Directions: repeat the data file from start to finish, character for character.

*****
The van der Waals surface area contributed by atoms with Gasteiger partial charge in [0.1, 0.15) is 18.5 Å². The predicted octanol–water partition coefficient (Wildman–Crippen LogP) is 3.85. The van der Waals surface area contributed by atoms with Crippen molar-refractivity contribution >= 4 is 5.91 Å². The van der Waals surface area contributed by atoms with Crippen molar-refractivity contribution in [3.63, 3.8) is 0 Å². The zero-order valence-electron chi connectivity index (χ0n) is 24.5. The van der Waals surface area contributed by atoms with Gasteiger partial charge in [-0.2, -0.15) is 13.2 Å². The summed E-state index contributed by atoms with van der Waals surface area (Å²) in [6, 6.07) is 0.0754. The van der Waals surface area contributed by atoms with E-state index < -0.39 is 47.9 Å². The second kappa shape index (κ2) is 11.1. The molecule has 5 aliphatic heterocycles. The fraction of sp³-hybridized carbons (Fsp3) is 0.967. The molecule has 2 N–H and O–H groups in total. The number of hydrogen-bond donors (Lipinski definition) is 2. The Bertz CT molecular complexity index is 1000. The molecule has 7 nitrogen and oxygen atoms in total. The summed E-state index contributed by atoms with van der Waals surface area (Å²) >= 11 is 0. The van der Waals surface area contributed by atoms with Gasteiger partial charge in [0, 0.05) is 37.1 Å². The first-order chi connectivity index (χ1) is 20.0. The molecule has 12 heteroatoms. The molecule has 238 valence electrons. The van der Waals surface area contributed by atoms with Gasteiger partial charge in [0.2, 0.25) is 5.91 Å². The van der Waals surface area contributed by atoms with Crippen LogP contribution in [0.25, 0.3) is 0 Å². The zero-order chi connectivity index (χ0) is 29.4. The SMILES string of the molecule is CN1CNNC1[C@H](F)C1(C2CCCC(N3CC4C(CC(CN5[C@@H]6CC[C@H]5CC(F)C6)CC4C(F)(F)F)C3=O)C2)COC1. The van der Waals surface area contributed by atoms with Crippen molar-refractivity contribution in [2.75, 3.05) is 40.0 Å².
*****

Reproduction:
The van der Waals surface area contributed by atoms with Gasteiger partial charge in [0.1, 0.15) is 18.5 Å². The predicted octanol–water partition coefficient (Wildman–Crippen LogP) is 3.85. The van der Waals surface area contributed by atoms with Crippen molar-refractivity contribution >= 4 is 5.91 Å². The van der Waals surface area contributed by atoms with Crippen molar-refractivity contribution in [3.63, 3.8) is 0 Å². The zero-order valence-electron chi connectivity index (χ0n) is 24.5. The van der Waals surface area contributed by atoms with Gasteiger partial charge in [-0.2, -0.15) is 13.2 Å². The summed E-state index contributed by atoms with van der Waals surface area (Å²) in [6, 6.07) is 0.0754. The van der Waals surface area contributed by atoms with E-state index < -0.39 is 47.9 Å². The second kappa shape index (κ2) is 11.1. The molecule has 5 aliphatic heterocycles. The fraction of sp³-hybridized carbons (Fsp3) is 0.967. The molecule has 2 N–H and O–H groups in total. The number of hydrogen-bond donors (Lipinski definition) is 2. The Bertz CT molecular complexity index is 1000. The molecule has 7 nitrogen and oxygen atoms in total. The summed E-state index contributed by atoms with van der Waals surface area (Å²) >= 11 is 0. The van der Waals surface area contributed by atoms with Gasteiger partial charge in [0, 0.05) is 37.1 Å². The first-order chi connectivity index (χ1) is 20.0. The molecule has 12 heteroatoms. The molecule has 238 valence electrons. The van der Waals surface area contributed by atoms with Gasteiger partial charge in [0.2, 0.25) is 5.91 Å². The van der Waals surface area contributed by atoms with Crippen LogP contribution in [0.25, 0.3) is 0 Å². The zero-order chi connectivity index (χ0) is 29.4. The SMILES string of the molecule is CN1CNNC1[C@H](F)C1(C2CCCC(N3CC4C(CC(CN5[C@@H]6CC[C@H]5CC(F)C6)CC4C(F)(F)F)C3=O)C2)COC1. The van der Waals surface area contributed by atoms with Crippen molar-refractivity contribution in [2.75, 3.05) is 40.0 Å².